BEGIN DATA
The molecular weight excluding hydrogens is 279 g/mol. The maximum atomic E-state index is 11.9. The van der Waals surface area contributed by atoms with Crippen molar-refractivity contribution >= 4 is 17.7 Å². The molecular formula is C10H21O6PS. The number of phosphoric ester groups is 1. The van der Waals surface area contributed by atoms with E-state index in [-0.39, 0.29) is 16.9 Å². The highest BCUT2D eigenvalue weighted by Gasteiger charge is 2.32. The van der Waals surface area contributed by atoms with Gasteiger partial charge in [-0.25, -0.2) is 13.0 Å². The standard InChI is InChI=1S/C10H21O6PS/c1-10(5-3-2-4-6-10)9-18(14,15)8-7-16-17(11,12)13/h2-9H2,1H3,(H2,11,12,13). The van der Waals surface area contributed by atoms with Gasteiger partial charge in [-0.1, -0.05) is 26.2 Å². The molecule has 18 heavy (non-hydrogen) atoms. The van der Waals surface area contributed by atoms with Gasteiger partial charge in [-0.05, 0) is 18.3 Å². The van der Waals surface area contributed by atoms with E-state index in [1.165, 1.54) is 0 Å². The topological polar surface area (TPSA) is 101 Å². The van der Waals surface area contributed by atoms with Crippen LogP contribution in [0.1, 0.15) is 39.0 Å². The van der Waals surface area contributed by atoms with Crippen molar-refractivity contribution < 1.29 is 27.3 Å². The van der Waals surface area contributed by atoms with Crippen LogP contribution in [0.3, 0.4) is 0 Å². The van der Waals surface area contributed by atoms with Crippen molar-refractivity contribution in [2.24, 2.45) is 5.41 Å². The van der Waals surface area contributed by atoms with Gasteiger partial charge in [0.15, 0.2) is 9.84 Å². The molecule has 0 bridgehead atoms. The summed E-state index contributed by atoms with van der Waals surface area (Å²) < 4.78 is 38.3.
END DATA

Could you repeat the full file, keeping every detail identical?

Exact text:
The molecular weight excluding hydrogens is 279 g/mol. The maximum atomic E-state index is 11.9. The van der Waals surface area contributed by atoms with Crippen molar-refractivity contribution >= 4 is 17.7 Å². The molecular formula is C10H21O6PS. The number of phosphoric ester groups is 1. The van der Waals surface area contributed by atoms with E-state index in [-0.39, 0.29) is 16.9 Å². The highest BCUT2D eigenvalue weighted by Gasteiger charge is 2.32. The van der Waals surface area contributed by atoms with Gasteiger partial charge in [-0.25, -0.2) is 13.0 Å². The standard InChI is InChI=1S/C10H21O6PS/c1-10(5-3-2-4-6-10)9-18(14,15)8-7-16-17(11,12)13/h2-9H2,1H3,(H2,11,12,13). The van der Waals surface area contributed by atoms with Gasteiger partial charge in [-0.1, -0.05) is 26.2 Å². The molecule has 18 heavy (non-hydrogen) atoms. The van der Waals surface area contributed by atoms with Gasteiger partial charge in [-0.05, 0) is 18.3 Å². The van der Waals surface area contributed by atoms with E-state index in [1.165, 1.54) is 0 Å². The topological polar surface area (TPSA) is 101 Å². The van der Waals surface area contributed by atoms with Crippen LogP contribution in [0.1, 0.15) is 39.0 Å². The van der Waals surface area contributed by atoms with Crippen molar-refractivity contribution < 1.29 is 27.3 Å². The van der Waals surface area contributed by atoms with Crippen LogP contribution in [0.3, 0.4) is 0 Å². The van der Waals surface area contributed by atoms with Crippen molar-refractivity contribution in [2.24, 2.45) is 5.41 Å². The van der Waals surface area contributed by atoms with Gasteiger partial charge in [0.15, 0.2) is 9.84 Å². The molecule has 0 bridgehead atoms. The summed E-state index contributed by atoms with van der Waals surface area (Å²) < 4.78 is 38.3.